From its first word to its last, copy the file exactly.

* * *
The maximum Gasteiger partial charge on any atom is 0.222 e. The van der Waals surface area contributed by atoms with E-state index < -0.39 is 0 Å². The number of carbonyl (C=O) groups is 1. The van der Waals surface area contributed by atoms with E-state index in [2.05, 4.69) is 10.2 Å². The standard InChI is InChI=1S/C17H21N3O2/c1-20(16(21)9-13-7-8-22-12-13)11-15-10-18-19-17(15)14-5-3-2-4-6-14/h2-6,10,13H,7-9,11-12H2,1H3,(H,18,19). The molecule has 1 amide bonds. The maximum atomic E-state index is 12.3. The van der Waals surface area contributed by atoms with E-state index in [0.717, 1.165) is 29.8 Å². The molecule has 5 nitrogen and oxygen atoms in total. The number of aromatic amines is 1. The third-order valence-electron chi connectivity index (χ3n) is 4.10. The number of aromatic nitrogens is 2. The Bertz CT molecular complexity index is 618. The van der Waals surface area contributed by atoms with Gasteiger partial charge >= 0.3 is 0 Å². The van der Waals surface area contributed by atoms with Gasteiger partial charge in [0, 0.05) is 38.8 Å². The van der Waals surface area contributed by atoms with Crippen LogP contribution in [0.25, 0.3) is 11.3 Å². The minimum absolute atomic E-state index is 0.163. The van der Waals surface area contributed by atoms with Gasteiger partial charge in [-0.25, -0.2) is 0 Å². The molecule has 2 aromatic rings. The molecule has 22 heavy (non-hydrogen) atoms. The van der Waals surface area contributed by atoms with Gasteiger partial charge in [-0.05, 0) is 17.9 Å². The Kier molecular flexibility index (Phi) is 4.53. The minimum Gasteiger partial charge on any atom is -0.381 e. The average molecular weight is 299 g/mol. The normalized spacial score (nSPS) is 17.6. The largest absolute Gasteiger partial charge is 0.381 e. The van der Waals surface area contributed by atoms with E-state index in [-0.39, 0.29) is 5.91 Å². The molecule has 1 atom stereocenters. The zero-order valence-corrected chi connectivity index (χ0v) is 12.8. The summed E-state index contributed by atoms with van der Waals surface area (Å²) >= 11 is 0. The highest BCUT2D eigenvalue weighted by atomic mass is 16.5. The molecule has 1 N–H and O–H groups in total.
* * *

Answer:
The maximum Gasteiger partial charge on any atom is 0.222 e. The van der Waals surface area contributed by atoms with E-state index < -0.39 is 0 Å². The number of carbonyl (C=O) groups is 1. The van der Waals surface area contributed by atoms with E-state index in [2.05, 4.69) is 10.2 Å². The standard InChI is InChI=1S/C17H21N3O2/c1-20(16(21)9-13-7-8-22-12-13)11-15-10-18-19-17(15)14-5-3-2-4-6-14/h2-6,10,13H,7-9,11-12H2,1H3,(H,18,19). The molecule has 1 amide bonds. The maximum atomic E-state index is 12.3. The van der Waals surface area contributed by atoms with E-state index in [0.717, 1.165) is 29.8 Å². The molecule has 5 nitrogen and oxygen atoms in total. The number of aromatic amines is 1. The third-order valence-electron chi connectivity index (χ3n) is 4.10. The number of aromatic nitrogens is 2. The Bertz CT molecular complexity index is 618. The van der Waals surface area contributed by atoms with Gasteiger partial charge >= 0.3 is 0 Å². The van der Waals surface area contributed by atoms with Gasteiger partial charge in [0, 0.05) is 38.8 Å². The van der Waals surface area contributed by atoms with Crippen LogP contribution in [0.25, 0.3) is 11.3 Å². The minimum absolute atomic E-state index is 0.163. The van der Waals surface area contributed by atoms with Gasteiger partial charge in [-0.25, -0.2) is 0 Å². The molecule has 2 aromatic rings. The molecule has 22 heavy (non-hydrogen) atoms. The van der Waals surface area contributed by atoms with Gasteiger partial charge in [-0.05, 0) is 17.9 Å². The Kier molecular flexibility index (Phi) is 4.53. The minimum Gasteiger partial charge on any atom is -0.381 e. The average molecular weight is 299 g/mol. The normalized spacial score (nSPS) is 17.6. The largest absolute Gasteiger partial charge is 0.381 e. The van der Waals surface area contributed by atoms with E-state index in [-0.39, 0.29) is 5.91 Å². The molecule has 1 atom stereocenters. The zero-order valence-corrected chi connectivity index (χ0v) is 12.8. The summed E-state index contributed by atoms with van der Waals surface area (Å²) >= 11 is 0. The highest BCUT2D eigenvalue weighted by atomic mass is 16.5. The molecule has 1 N–H and O–H groups in total.